Ecological Implications

General Wetland Information

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Non-point source pollution creates many of the excess nutrients that eventually land in the Gulf of Mexico, helping the eutrophication process and thereby creating the dead zone. This pollution extends from states such as Ohio that rely on farming through river systems that empty into the gulf. Therefore, perhaps the most effective way to reduce eutrophication is at the source: agriculture nutrient run off . The most obvious and effective solutions would be to 1. Prohibit use of excess nutrients (such as fertilizer ) in farming, creating a sole practice of organic farming. This is neither cost-effective nor realistic. Secondly, the mitigation, creation or maintenance of wetlands to filter excess nutrients will drastically lower amounts of nitrogen and phosphorous entering the Gulf, as well as many other positive effects.

According to the Committee on Environment and Natural Resources Hypoxia Work Group 13 to 18 million acres of both created and restored wetlands on the Mississippi River Basin would be necessary to filter anywhere from 50% to 70% of nitrogen runoff. Unfortunately, as of 1992, the Committee on Restoration of Aquatic Ecosystem created a 10 million acre target for the entire United States, to be completed by 2010. The United States Environmental Protection Agency (EPA) reports that the Gulf of Mexico states have lost thousands of acres of useful wetlands. Since 1870, Louisiana has lost 46% of their wetlands, going from 16,194,500 acres to 8,784,200 acres in 1980. Florida has also lost 46% of their wetlands, from 20,325,013 acres to 11,038,300 acres. Texas has lost 52% of wetlands, from 15,999,700 acres to 7,612,412 acres. Midwestern states, where farmers depend on agriculture for economic sustainability, have even higher rates of wetland loss. For example, from 1870 to 1980, Ohio has lost 90% of its natural wetlands. Mitsch (1999) documents that Indiana, Illinois, Iowa, Minnesota, Ohio and Wisconsin have a combined wetland loss of 35 million acres over the past 200 years, and suspects that perhaps without this high loss rate the Gulf of Mexico would not be suffering such high eutrophication rates. Because these states have lost their wetlands, agriculture runoff enters directly into rivers and straight through to the Gulf.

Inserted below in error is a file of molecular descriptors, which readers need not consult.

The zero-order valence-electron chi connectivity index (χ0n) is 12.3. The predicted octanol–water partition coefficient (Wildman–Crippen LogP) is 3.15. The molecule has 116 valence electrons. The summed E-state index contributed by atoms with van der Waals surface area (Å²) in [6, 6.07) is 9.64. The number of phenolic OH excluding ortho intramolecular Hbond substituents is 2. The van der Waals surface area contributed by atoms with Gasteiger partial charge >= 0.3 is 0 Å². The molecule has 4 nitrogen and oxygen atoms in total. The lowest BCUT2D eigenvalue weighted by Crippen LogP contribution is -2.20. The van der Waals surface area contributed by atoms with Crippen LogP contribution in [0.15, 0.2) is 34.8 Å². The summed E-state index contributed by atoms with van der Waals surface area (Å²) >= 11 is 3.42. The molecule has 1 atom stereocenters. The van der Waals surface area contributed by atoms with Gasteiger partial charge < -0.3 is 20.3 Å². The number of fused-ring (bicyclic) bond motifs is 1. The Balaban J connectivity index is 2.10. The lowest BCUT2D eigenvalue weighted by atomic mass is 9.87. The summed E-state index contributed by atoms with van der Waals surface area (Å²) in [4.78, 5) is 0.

From Dahl, T.E. 1990. WETLAND LOSSES IN
THE UNITED STATES 1780'S TO 1980'S. U.S. Department fo the Interior, Fish and Wildlife Service, Washington, D.C. 13pp.

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